Leading the charge towards EV in the community

Connected Kerb

In November of last year, Connected Kerb and West Sussex County Council announced a partnership for the installation of thousands of charging points across West Sussex.

We talked to Chris Pateman-Jones, CEO of Connected Kerb to learn more about the project.

Tell us about the project with West Sussex

The West Sussex Chargepoint Network will be the UK’s largest electric vehicle (EV) charging point deployment by a single local authority and will be run in partnership with six district and borough councils.

West Sussex residents, many of whom don’t have driveways to charge their vehicle, will see thousands of charge points in public sector car parks and on community facilities across the county within the next ten years.

The majority of charging points will be 7kW and allow a typical car to charge 0-80% in 3-7 hours. Where suitable, there will be some rapid charging points installed.

They will be fully funded, installed and maintained by Connected Kerb with some small revenue for the landowner, based on the number of chargepoints on their land and the revenue produced.

Why is the project so important?

Modelling work undertaken by West Sussex County Council estimates that West Sussex needs to see 3,305 public charging points by 2025, and 7,346 by 2030. Of particular concern is fulfilling the EV requirements of residents who have no access to off-street parking. Furthermore, West Sussex, like the rest of the UK, needs to get EV-ready ahead of the 2030 ban on the sale of new petrol and diesel vehicles. But the council wants to install them in locations where they are needed but not where they encourage additional car use.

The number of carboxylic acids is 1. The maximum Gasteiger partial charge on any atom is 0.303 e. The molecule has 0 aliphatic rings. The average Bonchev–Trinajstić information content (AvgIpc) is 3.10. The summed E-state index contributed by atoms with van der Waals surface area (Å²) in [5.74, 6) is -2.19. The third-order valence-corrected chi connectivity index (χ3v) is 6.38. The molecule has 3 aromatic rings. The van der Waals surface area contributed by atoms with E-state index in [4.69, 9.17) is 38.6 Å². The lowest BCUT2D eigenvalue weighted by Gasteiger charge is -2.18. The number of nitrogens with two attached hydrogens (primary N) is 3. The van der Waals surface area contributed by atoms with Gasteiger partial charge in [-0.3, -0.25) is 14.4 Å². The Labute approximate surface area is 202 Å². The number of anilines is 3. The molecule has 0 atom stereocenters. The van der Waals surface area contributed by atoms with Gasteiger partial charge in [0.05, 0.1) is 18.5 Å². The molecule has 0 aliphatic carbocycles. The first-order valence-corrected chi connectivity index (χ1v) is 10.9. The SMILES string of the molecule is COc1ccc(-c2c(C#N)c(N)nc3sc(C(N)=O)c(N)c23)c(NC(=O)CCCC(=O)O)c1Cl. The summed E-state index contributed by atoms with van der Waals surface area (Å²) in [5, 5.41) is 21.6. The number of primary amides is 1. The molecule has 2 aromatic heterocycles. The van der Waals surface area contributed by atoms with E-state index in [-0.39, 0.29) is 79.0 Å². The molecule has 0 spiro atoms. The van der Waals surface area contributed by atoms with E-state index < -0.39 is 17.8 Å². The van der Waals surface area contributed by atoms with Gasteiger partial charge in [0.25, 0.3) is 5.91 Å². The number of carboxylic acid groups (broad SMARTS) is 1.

Across the county, 37% of total carbon emissions in West Sussex are due to road transport and over half of these emissions are due to car travel.

There are currently 10 Air Quality Management Areas. These AQMAs are locations where Nitrogen Oxide levels exceed, or are likely to exceed, the national maximum threshold. The main cause of this pollution is vehicle emissions.

What are the main challenges of the project?

For sure, the greatest challenge is one of scale. Installing thousands of charging points in areas where they are most needed is not easy.

Many existing charging points in West Sussex are unreliable and not working. The first stage of the project is therefore to replace existing charge points that have become unreliable or are not working properly.

Why was Connected Kerb chosen as a partner for the project?

Connected Kerb was selected based on our future-proofed and cost-effective charging solution as well as our emphasis on community. Our infrastructure solutions, which are uniquely deployed with the bulk of the charging components sitting beneath the ground, are designed to last significantly longer than anything else on the market.  

This design, with only discreet charging sockets above the ground, minimises ongoing maintenance and additional ground excavations, meaning uptime is maximised.

The charging points can also support additional smart capabilities in the future, such as, air quality monitoring, parking management, CCTV, road sensors, 5G connection, autonomous vehicles, route planning and power demand forecasting. These features, plus the long lifespan, improve the cost-effectiveness of the charging infrastructure and create a business case for installing it in more rural areas.

How is such a large project economically viable?